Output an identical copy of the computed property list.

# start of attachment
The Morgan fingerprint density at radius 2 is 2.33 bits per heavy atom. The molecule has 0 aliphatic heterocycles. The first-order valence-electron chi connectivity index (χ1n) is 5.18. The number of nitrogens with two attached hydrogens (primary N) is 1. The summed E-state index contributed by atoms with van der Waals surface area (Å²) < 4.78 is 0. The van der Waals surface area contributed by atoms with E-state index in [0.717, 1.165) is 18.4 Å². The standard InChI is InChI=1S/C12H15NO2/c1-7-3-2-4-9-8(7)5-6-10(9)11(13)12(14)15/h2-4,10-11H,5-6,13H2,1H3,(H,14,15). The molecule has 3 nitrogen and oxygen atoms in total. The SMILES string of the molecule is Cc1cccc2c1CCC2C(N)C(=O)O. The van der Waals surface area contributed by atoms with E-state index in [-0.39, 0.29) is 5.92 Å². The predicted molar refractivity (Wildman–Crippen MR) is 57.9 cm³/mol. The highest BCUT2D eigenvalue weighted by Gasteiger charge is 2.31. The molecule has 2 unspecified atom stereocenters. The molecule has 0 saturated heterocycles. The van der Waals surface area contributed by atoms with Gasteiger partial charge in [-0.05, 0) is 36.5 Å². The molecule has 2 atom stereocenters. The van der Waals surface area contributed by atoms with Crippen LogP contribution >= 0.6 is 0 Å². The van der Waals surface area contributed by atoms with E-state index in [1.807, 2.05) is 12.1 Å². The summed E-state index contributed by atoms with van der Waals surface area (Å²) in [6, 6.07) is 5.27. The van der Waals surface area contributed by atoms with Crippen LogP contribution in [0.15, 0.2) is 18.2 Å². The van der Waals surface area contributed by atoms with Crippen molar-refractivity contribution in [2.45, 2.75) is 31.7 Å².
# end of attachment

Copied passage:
The Morgan fingerprint density at radius 2 is 2.33 bits per heavy atom. The molecule has 0 aliphatic heterocycles. The first-order valence-electron chi connectivity index (χ1n) is 5.18. The number of nitrogens with two attached hydrogens (primary N) is 1. The summed E-state index contributed by atoms with van der Waals surface area (Å²) < 4.78 is 0. The van der Waals surface area contributed by atoms with E-state index in [0.717, 1.165) is 18.4 Å². The standard InChI is InChI=1S/C12H15NO2/c1-7-3-2-4-9-8(7)5-6-10(9)11(13)12(14)15/h2-4,10-11H,5-6,13H2,1H3,(H,14,15). The molecule has 3 nitrogen and oxygen atoms in total. The SMILES string of the molecule is Cc1cccc2c1CCC2C(N)C(=O)O. The van der Waals surface area contributed by atoms with E-state index in [-0.39, 0.29) is 5.92 Å². The predicted molar refractivity (Wildman–Crippen MR) is 57.9 cm³/mol. The highest BCUT2D eigenvalue weighted by Gasteiger charge is 2.31. The molecule has 2 unspecified atom stereocenters. The molecule has 0 saturated heterocycles. The van der Waals surface area contributed by atoms with Gasteiger partial charge in [-0.05, 0) is 36.5 Å². The molecule has 2 atom stereocenters. The van der Waals surface area contributed by atoms with Crippen LogP contribution >= 0.6 is 0 Å². The van der Waals surface area contributed by atoms with E-state index in [1.807, 2.05) is 12.1 Å². The summed E-state index contributed by atoms with van der Waals surface area (Å²) in [6, 6.07) is 5.27. The van der Waals surface area contributed by atoms with Crippen LogP contribution in [0.15, 0.2) is 18.2 Å². The van der Waals surface area contributed by atoms with Crippen molar-refractivity contribution in [2.45, 2.75) is 31.7 Å².